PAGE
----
In the Toronto area, the average assessed value of detached houses owned by non-residents was $944,000, about $100,000 more than residents’ properties. Non-resident owned condos were 8.7 per cent more expensive on average than those owned by locals. (Toronto property assessments generally lag well behind market value, which may explain the smaller spread.)
Statscan also found that non-resident ownership is more prevalent among condominiums, especially in newer urban buildings, with 7.9 per cent of the Vancouver area’s condo apartment stock owned by non-residents compared with 7.2 per cent in the Toronto area. The agency didn’t delve into the reasons behind the preference, but realtors say many foreign clients prefer condos because they offer turnkey conveniences for work or leisure trips and are also easier to rent out.
CMHC said non-resident condo ownership is concentrated in newer buildings in both cities, which tend to cost more than older units. CMHC also found that more condos in Montreal are now owned by non-residents – 1.7 per cent this year compared with 1.1 per cent in 2016 – suggesting that Vancouver and Toronto’s foreign buyers’ taxes have shifted some international demand east.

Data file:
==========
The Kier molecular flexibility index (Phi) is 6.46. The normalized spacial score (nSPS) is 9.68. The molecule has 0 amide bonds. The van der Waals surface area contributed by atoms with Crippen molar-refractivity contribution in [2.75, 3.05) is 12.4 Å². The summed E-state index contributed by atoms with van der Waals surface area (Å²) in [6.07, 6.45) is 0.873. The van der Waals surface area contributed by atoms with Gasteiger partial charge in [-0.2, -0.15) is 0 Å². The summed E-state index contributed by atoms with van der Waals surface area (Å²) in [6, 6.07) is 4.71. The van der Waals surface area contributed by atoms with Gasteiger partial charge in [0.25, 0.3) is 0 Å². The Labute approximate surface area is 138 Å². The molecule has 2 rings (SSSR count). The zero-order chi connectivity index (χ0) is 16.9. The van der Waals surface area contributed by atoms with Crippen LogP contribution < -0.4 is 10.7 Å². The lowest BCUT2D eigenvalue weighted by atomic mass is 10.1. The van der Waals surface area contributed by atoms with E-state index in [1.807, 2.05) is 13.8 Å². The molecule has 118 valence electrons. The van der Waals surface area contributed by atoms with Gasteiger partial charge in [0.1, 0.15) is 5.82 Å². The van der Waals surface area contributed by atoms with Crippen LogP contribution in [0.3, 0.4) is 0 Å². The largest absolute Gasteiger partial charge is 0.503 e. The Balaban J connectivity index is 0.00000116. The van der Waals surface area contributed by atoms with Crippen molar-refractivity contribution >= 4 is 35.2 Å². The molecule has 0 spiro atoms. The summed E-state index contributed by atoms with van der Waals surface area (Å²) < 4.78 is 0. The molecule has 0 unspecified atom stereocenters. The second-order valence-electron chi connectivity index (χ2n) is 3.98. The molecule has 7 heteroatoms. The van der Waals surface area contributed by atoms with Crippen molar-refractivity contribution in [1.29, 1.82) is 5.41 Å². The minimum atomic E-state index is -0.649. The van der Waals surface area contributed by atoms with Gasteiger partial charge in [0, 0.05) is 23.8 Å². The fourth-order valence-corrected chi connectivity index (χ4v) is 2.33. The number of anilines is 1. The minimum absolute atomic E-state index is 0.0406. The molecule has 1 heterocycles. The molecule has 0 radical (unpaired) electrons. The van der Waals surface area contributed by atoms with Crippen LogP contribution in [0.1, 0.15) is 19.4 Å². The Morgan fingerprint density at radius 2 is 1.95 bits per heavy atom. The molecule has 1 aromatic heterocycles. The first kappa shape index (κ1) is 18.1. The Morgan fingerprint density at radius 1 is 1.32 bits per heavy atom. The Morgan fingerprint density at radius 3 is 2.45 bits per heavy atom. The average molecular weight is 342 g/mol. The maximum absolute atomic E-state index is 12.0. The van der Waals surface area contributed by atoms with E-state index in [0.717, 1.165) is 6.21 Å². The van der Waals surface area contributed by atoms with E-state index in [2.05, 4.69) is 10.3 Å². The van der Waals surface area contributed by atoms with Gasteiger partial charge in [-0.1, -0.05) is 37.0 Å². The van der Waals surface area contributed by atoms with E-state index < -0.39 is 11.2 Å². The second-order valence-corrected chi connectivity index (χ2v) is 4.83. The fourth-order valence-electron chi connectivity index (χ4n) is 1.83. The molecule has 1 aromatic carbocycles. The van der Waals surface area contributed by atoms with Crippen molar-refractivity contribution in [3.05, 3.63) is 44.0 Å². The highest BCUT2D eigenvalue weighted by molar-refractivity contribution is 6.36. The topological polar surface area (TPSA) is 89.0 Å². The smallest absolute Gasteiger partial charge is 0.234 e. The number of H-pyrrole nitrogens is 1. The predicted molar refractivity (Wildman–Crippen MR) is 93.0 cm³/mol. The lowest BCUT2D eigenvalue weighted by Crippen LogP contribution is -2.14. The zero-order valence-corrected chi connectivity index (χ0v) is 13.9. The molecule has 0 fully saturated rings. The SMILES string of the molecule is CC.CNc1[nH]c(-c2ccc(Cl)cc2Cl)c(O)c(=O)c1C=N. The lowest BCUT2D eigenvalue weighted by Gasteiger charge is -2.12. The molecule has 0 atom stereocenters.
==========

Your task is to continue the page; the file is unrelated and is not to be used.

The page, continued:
Statistics Canada’s findings are based on residential property market data as of May for the Toronto area and June for the Vancouver area.
Statscan defined non-resident property owners more broadly than the governments of B.C. and Ontario, considering them as both non-citizens who live abroad as well as Canadians whose principal dwellings are outside the country. By contrast, B.C. and Ontario define foreign buyers as those who are not citizens or permanent residents of Canada.
According to recent B.C. data, foreign buyers purchased 3.1 per cent of homes in Metro Vancouver in October, with Richmond and Burnaby having the highest levels of such international activity, at 6.9 per cent and 6.7 per cent, respectively.
Foreigners bought 5.6 per cent of Toronto homes sold over the three months ending in August, according to the Ontario government’s most recent information. The figure was 3.2 per cent for the wider Greater Golden Horseshoe region.